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Umbilicus Chrysanthus - Hardy Perennial

Author: John Wood

Umbilicus Chrysanthus - Hardy Perennials and Old Fashioned Flowers

Umbilicus Chrysanthus Described.

Umbilicus Chrysanthus - Nat. Ord. Crassulaceæ.

This is a very pretty and distinct subject, and never fails to flower very late in the year. It is a plant having the appearance of being tender, and is not often seen growing fully exposed in the garden; it is, however, perfectly hardy, enduring any amount of cold; it suffers more from wet. It is also evergreen. Its soft dull or greyish-green rosettes are in marked contrast with the rigid and shining sempervivums, in the company of which it is frequently placed. It is an alpine subject, and comes from the mountains of Asiatic Turkey, being also found more west. Not only is it interesting, but its pretty form and habit are qualities which render it very useful in a garden, more especially for dry parts, such as old walls and rockwork.

It grows 6in. high, the older rosettes elongate and form leafy flower stalks, which are topped by drooping panicles of flowers, somewhat bell shaped; each flower is ¾in. long, of a yellowish white colour; the petals are finely pointed, and well supported by a fleshy calyx; the bloom is slowly developed and very enduring, even when the worst weather prevails. The leaves are arranged in flat rosette form (the rosettes from 1in. to 2in. across), lower leaves spathulate, those near the centre more oval.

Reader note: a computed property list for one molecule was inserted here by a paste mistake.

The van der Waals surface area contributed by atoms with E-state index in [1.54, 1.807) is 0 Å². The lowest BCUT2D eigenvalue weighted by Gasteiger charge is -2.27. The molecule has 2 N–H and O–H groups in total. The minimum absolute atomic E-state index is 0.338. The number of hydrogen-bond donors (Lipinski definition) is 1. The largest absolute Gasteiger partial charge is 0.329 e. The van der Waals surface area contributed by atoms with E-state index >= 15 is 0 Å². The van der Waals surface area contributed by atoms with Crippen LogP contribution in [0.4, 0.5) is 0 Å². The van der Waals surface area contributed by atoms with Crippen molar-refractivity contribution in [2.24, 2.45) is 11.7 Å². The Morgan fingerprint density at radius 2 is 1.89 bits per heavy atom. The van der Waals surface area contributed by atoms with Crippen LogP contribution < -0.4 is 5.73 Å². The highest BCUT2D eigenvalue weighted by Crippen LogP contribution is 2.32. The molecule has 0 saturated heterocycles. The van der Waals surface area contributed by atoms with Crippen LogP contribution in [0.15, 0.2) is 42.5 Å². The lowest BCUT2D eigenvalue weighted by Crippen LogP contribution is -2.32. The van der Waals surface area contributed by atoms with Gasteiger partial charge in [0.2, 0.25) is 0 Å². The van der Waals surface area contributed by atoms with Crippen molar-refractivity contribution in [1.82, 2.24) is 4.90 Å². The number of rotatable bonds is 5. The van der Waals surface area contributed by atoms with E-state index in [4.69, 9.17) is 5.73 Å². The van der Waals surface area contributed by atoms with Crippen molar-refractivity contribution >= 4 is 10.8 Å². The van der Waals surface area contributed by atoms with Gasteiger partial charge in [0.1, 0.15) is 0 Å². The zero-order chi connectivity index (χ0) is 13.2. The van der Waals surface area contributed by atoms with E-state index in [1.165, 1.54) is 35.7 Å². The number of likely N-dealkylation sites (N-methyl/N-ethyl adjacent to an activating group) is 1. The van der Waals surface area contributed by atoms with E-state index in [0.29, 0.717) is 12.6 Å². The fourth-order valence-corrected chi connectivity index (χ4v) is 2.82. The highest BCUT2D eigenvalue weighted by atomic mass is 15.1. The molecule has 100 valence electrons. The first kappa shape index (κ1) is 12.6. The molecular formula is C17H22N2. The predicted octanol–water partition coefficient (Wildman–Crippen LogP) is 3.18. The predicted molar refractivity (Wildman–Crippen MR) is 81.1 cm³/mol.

All are fleshy, covered with short hairs, and somewhat clammy to the touch. Its habit is neat, and it adorns such situations as otherwise suit it, viz., banks or risen beds, and such other positions as have already been named.

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Umbilicus Chrysanthus

Its culture is easy, but it ought to have the compost it most enjoys—peat and grit—and it should be sheltered from the strong winds, otherwise its top-heavy flower stalks will be laid prostrate. When it once finds a happy home it increases fast; the thick stalks are procumbent and emit roots. These may either be left to form large specimens or be taken off during the growing season for stock. Excessive wet is its greatest enemy. For such subjects, the wire and glass shelters are not only a remedy, but very handy.

Flowering period, summer, until stopped by frosts.

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